The European Development Days drew more than 5000 participants to Brussels this week for debate and discussion on how to improve development outcomes. We took a small camera to the floor to ask people what they thought the priorities should be in the framework that will replace the Millennium Development Goals.
The answers reflect the complexity of the debate. Dominated by the expected sector and thematic focus, there was also increased consideration of youth participation in the discussion, and sincere concern over climate change, inequalities and security issues.
Several people voiced the opinion that genuine cooperation beyond country agendas will be necessary to obtain a meaningful outcome. “The priority is to have everyone on board,” said EuropeAid’s Arnaud de Vanssay, “Without this, we will miss the point and will not have the development we want.”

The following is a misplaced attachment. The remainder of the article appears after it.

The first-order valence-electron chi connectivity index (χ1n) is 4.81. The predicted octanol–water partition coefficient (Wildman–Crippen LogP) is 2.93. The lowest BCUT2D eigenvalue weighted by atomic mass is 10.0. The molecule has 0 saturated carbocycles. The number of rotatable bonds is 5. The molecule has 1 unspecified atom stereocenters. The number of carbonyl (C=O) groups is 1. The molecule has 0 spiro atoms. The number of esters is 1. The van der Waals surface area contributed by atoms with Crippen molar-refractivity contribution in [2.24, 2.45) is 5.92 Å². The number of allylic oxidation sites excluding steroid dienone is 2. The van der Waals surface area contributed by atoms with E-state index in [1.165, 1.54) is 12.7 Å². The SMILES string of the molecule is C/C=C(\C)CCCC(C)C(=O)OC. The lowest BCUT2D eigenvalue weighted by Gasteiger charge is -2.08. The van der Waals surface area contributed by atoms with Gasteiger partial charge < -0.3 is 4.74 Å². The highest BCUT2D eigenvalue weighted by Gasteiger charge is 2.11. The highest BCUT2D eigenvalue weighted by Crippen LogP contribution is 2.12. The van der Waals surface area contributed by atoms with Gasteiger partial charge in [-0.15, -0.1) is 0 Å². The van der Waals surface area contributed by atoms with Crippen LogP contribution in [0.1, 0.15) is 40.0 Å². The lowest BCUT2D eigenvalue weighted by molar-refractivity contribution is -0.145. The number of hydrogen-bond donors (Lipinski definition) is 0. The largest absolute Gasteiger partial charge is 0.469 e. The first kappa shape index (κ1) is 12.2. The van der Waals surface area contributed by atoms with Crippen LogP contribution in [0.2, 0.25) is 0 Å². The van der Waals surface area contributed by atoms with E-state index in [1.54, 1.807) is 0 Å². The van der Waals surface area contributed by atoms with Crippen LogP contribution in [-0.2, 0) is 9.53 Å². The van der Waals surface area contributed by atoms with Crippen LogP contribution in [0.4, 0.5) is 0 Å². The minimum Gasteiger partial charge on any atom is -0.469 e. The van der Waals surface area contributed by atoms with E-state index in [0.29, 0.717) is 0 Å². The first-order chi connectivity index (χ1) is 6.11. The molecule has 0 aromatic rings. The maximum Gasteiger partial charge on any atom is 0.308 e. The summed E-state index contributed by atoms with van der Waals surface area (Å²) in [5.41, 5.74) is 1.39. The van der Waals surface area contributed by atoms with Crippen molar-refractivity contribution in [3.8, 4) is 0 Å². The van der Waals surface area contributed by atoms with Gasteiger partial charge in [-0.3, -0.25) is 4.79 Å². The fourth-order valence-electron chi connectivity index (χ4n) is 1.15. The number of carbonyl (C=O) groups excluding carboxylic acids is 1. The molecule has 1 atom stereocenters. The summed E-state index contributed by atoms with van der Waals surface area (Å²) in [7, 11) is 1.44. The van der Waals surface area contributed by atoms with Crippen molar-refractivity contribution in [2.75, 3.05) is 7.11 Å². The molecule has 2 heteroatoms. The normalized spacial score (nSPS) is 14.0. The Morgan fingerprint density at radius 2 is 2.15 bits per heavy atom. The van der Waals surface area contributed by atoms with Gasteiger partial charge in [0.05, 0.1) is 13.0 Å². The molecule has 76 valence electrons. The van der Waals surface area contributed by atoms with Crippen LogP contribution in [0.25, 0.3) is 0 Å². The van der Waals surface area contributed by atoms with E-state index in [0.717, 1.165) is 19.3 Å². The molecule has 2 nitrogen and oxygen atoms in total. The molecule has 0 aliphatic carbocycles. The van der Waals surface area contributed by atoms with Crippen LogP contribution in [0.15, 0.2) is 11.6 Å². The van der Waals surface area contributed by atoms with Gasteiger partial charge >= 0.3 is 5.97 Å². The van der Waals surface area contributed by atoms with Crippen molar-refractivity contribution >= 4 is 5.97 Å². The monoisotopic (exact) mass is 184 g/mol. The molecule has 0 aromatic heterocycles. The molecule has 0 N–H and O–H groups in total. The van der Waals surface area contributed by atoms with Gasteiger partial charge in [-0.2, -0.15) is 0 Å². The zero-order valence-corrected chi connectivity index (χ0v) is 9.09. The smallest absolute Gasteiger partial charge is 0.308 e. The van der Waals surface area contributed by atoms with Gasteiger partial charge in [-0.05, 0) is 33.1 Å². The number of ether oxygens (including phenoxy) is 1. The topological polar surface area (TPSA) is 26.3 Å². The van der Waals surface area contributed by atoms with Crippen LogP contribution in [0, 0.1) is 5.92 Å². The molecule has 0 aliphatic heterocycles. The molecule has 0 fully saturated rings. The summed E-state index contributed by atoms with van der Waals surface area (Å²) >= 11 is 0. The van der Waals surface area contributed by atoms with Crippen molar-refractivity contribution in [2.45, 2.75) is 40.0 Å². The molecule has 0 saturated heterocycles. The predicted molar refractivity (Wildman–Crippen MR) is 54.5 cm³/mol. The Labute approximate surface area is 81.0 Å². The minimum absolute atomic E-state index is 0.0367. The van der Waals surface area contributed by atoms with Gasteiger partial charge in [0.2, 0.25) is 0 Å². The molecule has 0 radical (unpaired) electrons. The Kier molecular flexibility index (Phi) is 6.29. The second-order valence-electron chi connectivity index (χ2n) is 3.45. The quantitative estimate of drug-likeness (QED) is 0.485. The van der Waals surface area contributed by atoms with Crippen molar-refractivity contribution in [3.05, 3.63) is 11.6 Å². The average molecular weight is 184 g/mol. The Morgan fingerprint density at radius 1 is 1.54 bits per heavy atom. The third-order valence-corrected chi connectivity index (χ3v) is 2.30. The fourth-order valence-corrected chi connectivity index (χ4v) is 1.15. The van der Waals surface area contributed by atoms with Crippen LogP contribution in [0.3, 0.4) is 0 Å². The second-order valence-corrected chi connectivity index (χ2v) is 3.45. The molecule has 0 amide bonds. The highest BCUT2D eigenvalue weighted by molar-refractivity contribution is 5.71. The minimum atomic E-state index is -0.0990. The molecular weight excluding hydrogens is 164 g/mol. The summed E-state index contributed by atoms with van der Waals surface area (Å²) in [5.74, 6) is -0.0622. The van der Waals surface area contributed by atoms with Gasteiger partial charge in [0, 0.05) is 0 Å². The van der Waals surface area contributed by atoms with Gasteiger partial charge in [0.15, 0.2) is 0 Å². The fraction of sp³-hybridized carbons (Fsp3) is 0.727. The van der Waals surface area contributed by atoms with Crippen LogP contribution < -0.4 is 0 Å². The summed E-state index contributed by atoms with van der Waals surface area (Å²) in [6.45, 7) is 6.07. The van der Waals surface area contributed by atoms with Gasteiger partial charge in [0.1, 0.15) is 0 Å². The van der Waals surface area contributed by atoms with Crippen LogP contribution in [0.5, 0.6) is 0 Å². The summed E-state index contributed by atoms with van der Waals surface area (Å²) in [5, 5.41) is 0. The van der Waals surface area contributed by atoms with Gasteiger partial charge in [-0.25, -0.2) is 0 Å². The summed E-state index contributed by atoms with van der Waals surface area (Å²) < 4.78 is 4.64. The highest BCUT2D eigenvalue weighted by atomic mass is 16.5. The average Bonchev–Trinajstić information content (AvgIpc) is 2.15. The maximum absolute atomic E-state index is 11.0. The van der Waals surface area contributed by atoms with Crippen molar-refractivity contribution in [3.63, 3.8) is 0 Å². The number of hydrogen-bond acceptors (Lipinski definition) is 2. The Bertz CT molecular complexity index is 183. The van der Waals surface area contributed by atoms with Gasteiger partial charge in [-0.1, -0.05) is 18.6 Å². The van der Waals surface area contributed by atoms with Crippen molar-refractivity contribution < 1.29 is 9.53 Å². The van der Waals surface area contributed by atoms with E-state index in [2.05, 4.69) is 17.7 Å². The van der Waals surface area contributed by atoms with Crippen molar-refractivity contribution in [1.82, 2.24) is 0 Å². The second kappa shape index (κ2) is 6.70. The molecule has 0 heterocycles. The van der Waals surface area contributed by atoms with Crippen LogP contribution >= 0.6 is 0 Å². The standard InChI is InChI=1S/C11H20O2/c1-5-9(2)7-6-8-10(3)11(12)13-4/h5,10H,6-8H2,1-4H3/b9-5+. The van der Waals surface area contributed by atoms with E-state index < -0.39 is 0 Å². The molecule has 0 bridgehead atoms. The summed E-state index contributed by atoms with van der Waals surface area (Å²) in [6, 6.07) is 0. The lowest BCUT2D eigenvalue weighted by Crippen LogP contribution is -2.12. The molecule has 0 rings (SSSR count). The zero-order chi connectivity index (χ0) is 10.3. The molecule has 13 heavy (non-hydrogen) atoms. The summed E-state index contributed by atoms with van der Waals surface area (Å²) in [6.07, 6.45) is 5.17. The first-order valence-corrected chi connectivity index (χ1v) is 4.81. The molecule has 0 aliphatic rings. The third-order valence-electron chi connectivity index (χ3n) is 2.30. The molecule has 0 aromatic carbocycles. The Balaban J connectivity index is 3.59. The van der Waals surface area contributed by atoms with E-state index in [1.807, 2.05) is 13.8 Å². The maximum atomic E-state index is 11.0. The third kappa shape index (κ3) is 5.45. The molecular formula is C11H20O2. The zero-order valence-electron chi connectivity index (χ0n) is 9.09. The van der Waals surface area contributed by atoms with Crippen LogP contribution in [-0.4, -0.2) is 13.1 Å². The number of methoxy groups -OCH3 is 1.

ECPDM’s James Mackie shares this view: “My main preoccupation with the post 2015 framework is that we need to get agreement between the EU, the Chinese, the Indians and the Brazilians on how we are going to sort this framework out, and without that we won’t be going anywhere,” he said.
DISCLAIMER: This information is provided in the interests of knowledge sharing and capacity development and should not be interpreted as the official view of the European Commission, or any other organisation.